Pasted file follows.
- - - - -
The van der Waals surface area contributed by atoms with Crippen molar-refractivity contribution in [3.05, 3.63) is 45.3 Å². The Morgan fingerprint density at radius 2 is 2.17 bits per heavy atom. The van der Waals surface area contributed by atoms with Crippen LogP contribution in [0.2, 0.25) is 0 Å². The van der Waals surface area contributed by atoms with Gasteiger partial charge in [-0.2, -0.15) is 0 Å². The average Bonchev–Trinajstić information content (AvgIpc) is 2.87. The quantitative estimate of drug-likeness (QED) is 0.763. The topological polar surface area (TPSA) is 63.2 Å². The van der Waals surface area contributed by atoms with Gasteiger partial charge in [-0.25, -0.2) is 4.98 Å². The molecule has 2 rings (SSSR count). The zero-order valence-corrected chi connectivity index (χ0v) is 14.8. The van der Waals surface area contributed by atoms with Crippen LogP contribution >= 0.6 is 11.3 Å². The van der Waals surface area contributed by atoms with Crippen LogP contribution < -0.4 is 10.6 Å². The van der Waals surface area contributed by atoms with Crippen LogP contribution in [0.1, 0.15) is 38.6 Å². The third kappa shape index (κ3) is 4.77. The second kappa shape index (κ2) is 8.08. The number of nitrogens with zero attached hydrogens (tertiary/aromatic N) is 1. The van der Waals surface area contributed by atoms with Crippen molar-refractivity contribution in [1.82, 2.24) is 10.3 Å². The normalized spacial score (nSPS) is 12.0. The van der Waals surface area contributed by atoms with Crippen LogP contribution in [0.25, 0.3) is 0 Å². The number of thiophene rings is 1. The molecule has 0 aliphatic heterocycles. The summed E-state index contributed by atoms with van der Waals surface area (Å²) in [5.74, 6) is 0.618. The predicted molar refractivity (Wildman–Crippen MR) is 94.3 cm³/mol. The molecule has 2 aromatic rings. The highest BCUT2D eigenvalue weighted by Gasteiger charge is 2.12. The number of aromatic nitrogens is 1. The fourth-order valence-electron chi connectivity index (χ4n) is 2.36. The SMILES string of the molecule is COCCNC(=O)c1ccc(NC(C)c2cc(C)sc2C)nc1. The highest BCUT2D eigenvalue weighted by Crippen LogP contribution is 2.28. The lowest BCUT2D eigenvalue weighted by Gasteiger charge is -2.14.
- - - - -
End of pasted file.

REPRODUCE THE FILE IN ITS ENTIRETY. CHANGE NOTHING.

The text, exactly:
The van der Waals surface area contributed by atoms with Crippen molar-refractivity contribution in [3.05, 3.63) is 45.3 Å². The Morgan fingerprint density at radius 2 is 2.17 bits per heavy atom. The van der Waals surface area contributed by atoms with Crippen LogP contribution in [0.2, 0.25) is 0 Å². The van der Waals surface area contributed by atoms with Gasteiger partial charge in [-0.2, -0.15) is 0 Å². The average Bonchev–Trinajstić information content (AvgIpc) is 2.87. The quantitative estimate of drug-likeness (QED) is 0.763. The topological polar surface area (TPSA) is 63.2 Å². The van der Waals surface area contributed by atoms with Gasteiger partial charge in [-0.25, -0.2) is 4.98 Å². The molecule has 2 rings (SSSR count). The zero-order valence-corrected chi connectivity index (χ0v) is 14.8. The van der Waals surface area contributed by atoms with Crippen LogP contribution >= 0.6 is 11.3 Å². The van der Waals surface area contributed by atoms with Crippen LogP contribution < -0.4 is 10.6 Å². The van der Waals surface area contributed by atoms with Crippen LogP contribution in [0.1, 0.15) is 38.6 Å². The third kappa shape index (κ3) is 4.77. The second kappa shape index (κ2) is 8.08. The number of nitrogens with zero attached hydrogens (tertiary/aromatic N) is 1. The van der Waals surface area contributed by atoms with Crippen molar-refractivity contribution in [1.82, 2.24) is 10.3 Å². The normalized spacial score (nSPS) is 12.0. The van der Waals surface area contributed by atoms with Crippen LogP contribution in [0.25, 0.3) is 0 Å². The number of thiophene rings is 1. The molecule has 0 aliphatic heterocycles. The summed E-state index contributed by atoms with van der Waals surface area (Å²) in [5.74, 6) is 0.618. The predicted molar refractivity (Wildman–Crippen MR) is 94.3 cm³/mol. The molecule has 2 aromatic rings. The highest BCUT2D eigenvalue weighted by Gasteiger charge is 2.12. The number of aromatic nitrogens is 1. The fourth-order valence-electron chi connectivity index (χ4n) is 2.36. The SMILES string of the molecule is COCCNC(=O)c1ccc(NC(C)c2cc(C)sc2C)nc1. The highest BCUT2D eigenvalue weighted by Crippen LogP contribution is 2.28. The lowest BCUT2D eigenvalue weighted by Gasteiger charge is -2.14.